A new study shows children are just as upset by depictions of violence, animal cruelty, and parental snarking online as they are by sexual imagery and bullying.
This research, conducted by the UK Council for Child Internet Safety (UKCCIS) and slated to be revealed on Tuesday, Feb. 5, shows that Internet filters and parental controls for sexual content are only a half measure when it comes to protecting children who use the Internet.
For the study, UKCCIS asked 24,000 school-aged children as old as 16 about their online habits, including the question, “Have you ever seen anything online that upset you?”
According to the to-be-released report, entitled “Have Your Say,” the children’s answers ranged broadly from YouTube videos depicting animal deaths to Facebook reminders of broken homes.
However, the kids said they mostly used the web for playing games, doing homework, and social networking — all in all, mostly positive or at least harmless activities.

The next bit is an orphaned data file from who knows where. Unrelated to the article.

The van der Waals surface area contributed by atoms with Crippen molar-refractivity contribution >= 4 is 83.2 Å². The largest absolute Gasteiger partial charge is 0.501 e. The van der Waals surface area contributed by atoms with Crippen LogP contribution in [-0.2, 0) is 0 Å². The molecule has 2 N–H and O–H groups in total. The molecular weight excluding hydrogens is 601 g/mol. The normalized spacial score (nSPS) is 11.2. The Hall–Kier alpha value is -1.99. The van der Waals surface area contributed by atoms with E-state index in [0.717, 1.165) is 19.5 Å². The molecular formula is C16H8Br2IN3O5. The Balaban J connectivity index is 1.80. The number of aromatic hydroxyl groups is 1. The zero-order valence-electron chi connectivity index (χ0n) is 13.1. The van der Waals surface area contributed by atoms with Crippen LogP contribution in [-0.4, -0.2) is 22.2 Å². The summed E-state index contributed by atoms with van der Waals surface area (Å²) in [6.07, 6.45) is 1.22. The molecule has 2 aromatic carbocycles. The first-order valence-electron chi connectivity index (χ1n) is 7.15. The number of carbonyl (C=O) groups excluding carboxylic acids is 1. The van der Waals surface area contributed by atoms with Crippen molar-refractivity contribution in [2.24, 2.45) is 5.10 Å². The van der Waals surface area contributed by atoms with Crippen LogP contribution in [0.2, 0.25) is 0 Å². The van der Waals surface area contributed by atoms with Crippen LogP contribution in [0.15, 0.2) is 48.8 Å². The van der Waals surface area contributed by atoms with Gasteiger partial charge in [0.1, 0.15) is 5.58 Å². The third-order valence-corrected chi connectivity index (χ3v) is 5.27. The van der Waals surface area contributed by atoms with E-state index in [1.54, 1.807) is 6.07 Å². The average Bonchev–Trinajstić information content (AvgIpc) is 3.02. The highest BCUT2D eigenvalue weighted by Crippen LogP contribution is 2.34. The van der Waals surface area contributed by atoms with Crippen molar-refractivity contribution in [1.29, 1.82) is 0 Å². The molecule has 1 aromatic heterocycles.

And while parents have recently voiced concerns to government officials about kids being able to access pornography while online, children seemed more likely to be disturbed by mean comments from friends or even family and images of violence on the web.
As researcher and academic Andy Phippen told The Guardian, “There is no silver bullet to crack child safety online. Government’s obsession with filtering is okay, but too narrow.”
The UK government’s most recent set of proposals focused on parental controls provided by ISPs, telecoms, OEMs, web services, and even retailers “to develop universally available, family-friendly Internet access which is easy to use” and to “improve online protections for the more vulnerable children.”
The proposal also seeks to better define what content is inappropriate — including upsetting, mean, and violent content — and develop better ways to identify and eliminate it before children are exposed to it.